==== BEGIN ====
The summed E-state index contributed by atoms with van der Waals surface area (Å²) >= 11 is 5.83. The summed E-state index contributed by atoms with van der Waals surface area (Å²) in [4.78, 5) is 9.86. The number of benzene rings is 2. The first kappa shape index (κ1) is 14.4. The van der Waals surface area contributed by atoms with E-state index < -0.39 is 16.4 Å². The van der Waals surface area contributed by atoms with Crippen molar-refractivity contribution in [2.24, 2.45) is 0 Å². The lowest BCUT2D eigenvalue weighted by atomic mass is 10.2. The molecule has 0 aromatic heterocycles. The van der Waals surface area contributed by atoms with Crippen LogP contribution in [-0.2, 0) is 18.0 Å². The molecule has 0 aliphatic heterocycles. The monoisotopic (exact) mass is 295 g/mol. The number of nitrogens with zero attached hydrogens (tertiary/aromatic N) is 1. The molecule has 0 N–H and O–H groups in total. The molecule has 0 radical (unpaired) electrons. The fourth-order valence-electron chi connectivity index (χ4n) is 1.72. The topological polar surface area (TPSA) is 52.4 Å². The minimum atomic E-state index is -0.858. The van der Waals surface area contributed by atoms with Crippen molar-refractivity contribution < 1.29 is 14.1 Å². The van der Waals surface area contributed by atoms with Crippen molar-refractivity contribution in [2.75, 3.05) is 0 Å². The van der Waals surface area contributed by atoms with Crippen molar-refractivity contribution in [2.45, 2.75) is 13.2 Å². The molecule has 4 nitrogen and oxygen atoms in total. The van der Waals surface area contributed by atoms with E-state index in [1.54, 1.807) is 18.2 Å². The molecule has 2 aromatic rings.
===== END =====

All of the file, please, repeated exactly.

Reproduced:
The summed E-state index contributed by atoms with van der Waals surface area (Å²) >= 11 is 5.83. The summed E-state index contributed by atoms with van der Waals surface area (Å²) in [4.78, 5) is 9.86. The number of benzene rings is 2. The first kappa shape index (κ1) is 14.4. The van der Waals surface area contributed by atoms with E-state index < -0.39 is 16.4 Å². The van der Waals surface area contributed by atoms with Crippen molar-refractivity contribution in [2.24, 2.45) is 0 Å². The lowest BCUT2D eigenvalue weighted by atomic mass is 10.2. The molecule has 0 aromatic heterocycles. The van der Waals surface area contributed by atoms with Crippen LogP contribution in [-0.2, 0) is 18.0 Å². The molecule has 0 aliphatic heterocycles. The monoisotopic (exact) mass is 295 g/mol. The number of nitrogens with zero attached hydrogens (tertiary/aromatic N) is 1. The molecule has 0 N–H and O–H groups in total. The molecule has 0 radical (unpaired) electrons. The fourth-order valence-electron chi connectivity index (χ4n) is 1.72. The topological polar surface area (TPSA) is 52.4 Å². The minimum atomic E-state index is -0.858. The van der Waals surface area contributed by atoms with Crippen molar-refractivity contribution < 1.29 is 14.1 Å². The van der Waals surface area contributed by atoms with Crippen molar-refractivity contribution in [2.75, 3.05) is 0 Å². The van der Waals surface area contributed by atoms with Crippen molar-refractivity contribution in [2.45, 2.75) is 13.2 Å². The molecule has 4 nitrogen and oxygen atoms in total. The van der Waals surface area contributed by atoms with E-state index in [1.54, 1.807) is 18.2 Å². The molecule has 2 aromatic rings.